BY JOHN MOSER
On June 6, we will observe the 69th anniversary of the D-Day landings—the Allied invasion of Normandy, which marked the start of the liberation of Western Europe from German occupation. The basic facts of that operation, the largest seaborne invasion, are fairly well known. It is the story of how more than 150,000 U.S., British, Canadian, and Free French troops landed at five beaches along the Normandy coast, and how in at least one case—Omaha Beach—the result was a near-disaster as U.S. forces, lacking armor support, found themselves up against well-entrenched elite units of the German Army.
What is less well known is that the Normandy invasion was a product of two and half years of often bitter wrangling between the United States and Great Britain. It was an episode that demonstrated the great gulf between the institutional cultures of the U.S. and British armed forces, and the difference in their understanding of how the war should be fought.
Talk of a cross-channel invasion first surfaced just days after the German declaration of war on the United States in December 1941. U.S. and British military planners met in Washington, D.C. later that same month to coordinate their efforts in the European and Pacific theaters. For American generals a landing in northern France, carried out as soon as humanly possible, was the natural way to wage war—what we might call today a “no-brainer.” This was, what military historian Russell Weigley calls “The American Way of War,” and had been since the days of Ulysses S. Grant. After all, this was precisely how Grant won the Civil War: by marshaling overwhelming force and smashing his way toward Richmond. Because the shortest route from London to Berlin ran through northern France, the argument went, a cross-channel invasion was the quickest and surest route to victory. In addition, a landing in northern France would relieve some of the pressure on the beleaguered Soviet Union, as the Red Army at that point was facing some 90 percent of German forces.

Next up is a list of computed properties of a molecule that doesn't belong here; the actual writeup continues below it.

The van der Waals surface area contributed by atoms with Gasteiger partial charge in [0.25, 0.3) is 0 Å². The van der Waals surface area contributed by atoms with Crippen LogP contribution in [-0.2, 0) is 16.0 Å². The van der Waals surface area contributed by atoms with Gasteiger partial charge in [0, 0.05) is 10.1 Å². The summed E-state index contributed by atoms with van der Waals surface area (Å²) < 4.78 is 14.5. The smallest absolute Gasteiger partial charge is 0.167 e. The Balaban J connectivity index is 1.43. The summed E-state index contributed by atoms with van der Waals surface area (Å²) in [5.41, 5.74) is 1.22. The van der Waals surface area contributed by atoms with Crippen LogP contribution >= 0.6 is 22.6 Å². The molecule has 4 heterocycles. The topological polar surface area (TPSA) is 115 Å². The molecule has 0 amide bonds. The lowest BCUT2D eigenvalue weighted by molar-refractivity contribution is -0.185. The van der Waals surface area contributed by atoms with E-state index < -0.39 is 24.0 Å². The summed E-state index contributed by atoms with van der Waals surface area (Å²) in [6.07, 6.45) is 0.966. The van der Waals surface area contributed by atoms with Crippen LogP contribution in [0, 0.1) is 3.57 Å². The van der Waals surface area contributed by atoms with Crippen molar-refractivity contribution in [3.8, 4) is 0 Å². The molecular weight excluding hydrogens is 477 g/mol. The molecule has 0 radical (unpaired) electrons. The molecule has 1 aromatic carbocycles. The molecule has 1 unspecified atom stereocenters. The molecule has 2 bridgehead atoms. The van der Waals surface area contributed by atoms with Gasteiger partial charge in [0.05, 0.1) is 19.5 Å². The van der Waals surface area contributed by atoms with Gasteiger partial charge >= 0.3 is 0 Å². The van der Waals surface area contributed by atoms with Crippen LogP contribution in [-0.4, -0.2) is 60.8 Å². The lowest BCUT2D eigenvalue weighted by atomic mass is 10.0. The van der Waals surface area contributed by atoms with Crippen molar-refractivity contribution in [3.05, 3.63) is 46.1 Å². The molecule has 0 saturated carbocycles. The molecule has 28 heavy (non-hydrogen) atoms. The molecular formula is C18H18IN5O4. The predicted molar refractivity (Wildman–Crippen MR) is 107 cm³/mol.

The British Imperial General Staff, as well as Prime Minister Winston Churchill, were horrified by this logic. The English Channel was a far cry from northern Virginia, and 1942 was not 1864. As these discussions were going on, the German Luftwaffe controlled the skies over Western Europe, and U-boats were prowling the Atlantic, sinking Allied merchant ships with seeming impunity. To Churchill and his generals the Americans appeared overconfident, even cocky. U.S. troops had never tasted combat, while the British had fought German forces in Norway, Belgium, France, Greece, and North Africa—and in almost every case had lost. Moreover, given the still-incomplete state of American mobilization, any cross-channel invasion would have to be a predominantly British affair. Memories of the Dunkirk evacuation remained fresh in their minds; if the invasion were to go sour, would the Allies be as lucky as they had been then, when the British Expeditionary Force had managed to escape (although without its tanks, artillery, and other heavy weapons)? And if the invasion force did succeed in establishing a beachhead, might the result not just be another stationary front, and a repeat of the bloody stalemates of the Western Front in World War I?
The argument went on through the winter of 1941-42. President Roosevelt was ultimately convinced that there could be no invasion in 1942, and American generals had to settle for landings on the coast of relatively undefended French North Africa. The debate flared up again early in 1943, but this time Churchill persuaded Roosevelt that, with North Africa secured, Sicily and southern Italy were the logical next steps. But the U.S. Army had never given up on the idea of the cross-channel invasion, and the President himself would brook no further delays. At the Tehran Conference in late 1943 Roosevelt and Churchill both committed to an invasion of northern France in spring 1944—to the satisfaction of Stalin, who had been demanding the opening of a “Second Front” in Western Europe since December 1941.
Whether a cross-channel invasion could have been successful in 1943, or even 1942, remains one of the great “what-ifs” of World War II. Fortunately we know that the real D-Day—June 6, 1944—was a complete success.
John Moser is a professor of history at Ashland University and Co-Chair of the Master of Arts in American History and Government. He teaches undergraduate Ashbrook Scholars as well as teachers enrolled in Ashbrook’s Master of Arts in American History and Government.